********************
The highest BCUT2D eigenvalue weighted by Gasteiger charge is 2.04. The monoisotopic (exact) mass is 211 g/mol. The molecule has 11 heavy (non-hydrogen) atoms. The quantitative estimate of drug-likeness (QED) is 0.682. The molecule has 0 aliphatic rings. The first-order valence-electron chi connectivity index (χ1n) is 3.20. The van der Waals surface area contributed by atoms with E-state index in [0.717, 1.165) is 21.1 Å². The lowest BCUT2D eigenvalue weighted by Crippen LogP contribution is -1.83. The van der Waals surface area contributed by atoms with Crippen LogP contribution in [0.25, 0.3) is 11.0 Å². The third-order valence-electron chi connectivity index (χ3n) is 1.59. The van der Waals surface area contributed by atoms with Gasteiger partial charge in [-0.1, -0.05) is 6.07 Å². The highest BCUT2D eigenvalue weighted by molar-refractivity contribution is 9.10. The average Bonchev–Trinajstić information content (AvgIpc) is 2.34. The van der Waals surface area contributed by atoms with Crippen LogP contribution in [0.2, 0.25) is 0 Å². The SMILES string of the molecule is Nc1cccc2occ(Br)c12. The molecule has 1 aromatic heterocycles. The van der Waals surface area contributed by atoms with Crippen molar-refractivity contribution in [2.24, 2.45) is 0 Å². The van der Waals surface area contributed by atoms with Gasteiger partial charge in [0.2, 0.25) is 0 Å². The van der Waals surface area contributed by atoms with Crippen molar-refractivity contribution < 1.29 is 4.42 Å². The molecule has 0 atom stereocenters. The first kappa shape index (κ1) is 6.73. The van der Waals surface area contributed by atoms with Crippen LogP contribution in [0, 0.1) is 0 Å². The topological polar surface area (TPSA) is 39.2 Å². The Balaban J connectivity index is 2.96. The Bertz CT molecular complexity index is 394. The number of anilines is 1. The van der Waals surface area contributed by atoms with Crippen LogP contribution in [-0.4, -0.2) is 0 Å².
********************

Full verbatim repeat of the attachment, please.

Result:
The highest BCUT2D eigenvalue weighted by Gasteiger charge is 2.04. The monoisotopic (exact) mass is 211 g/mol. The molecule has 11 heavy (non-hydrogen) atoms. The quantitative estimate of drug-likeness (QED) is 0.682. The molecule has 0 aliphatic rings. The first-order valence-electron chi connectivity index (χ1n) is 3.20. The van der Waals surface area contributed by atoms with E-state index in [0.717, 1.165) is 21.1 Å². The lowest BCUT2D eigenvalue weighted by Crippen LogP contribution is -1.83. The van der Waals surface area contributed by atoms with Crippen LogP contribution in [0.25, 0.3) is 11.0 Å². The third-order valence-electron chi connectivity index (χ3n) is 1.59. The van der Waals surface area contributed by atoms with Gasteiger partial charge in [-0.1, -0.05) is 6.07 Å². The highest BCUT2D eigenvalue weighted by molar-refractivity contribution is 9.10. The average Bonchev–Trinajstić information content (AvgIpc) is 2.34. The van der Waals surface area contributed by atoms with Crippen LogP contribution in [0.2, 0.25) is 0 Å². The SMILES string of the molecule is Nc1cccc2occ(Br)c12. The molecule has 1 aromatic heterocycles. The van der Waals surface area contributed by atoms with Crippen molar-refractivity contribution in [2.24, 2.45) is 0 Å². The van der Waals surface area contributed by atoms with Gasteiger partial charge in [0.2, 0.25) is 0 Å². The van der Waals surface area contributed by atoms with Crippen molar-refractivity contribution < 1.29 is 4.42 Å². The molecule has 0 atom stereocenters. The first kappa shape index (κ1) is 6.73. The van der Waals surface area contributed by atoms with Crippen LogP contribution in [0, 0.1) is 0 Å². The topological polar surface area (TPSA) is 39.2 Å². The Balaban J connectivity index is 2.96. The Bertz CT molecular complexity index is 394. The number of anilines is 1. The van der Waals surface area contributed by atoms with Crippen LogP contribution in [-0.4, -0.2) is 0 Å².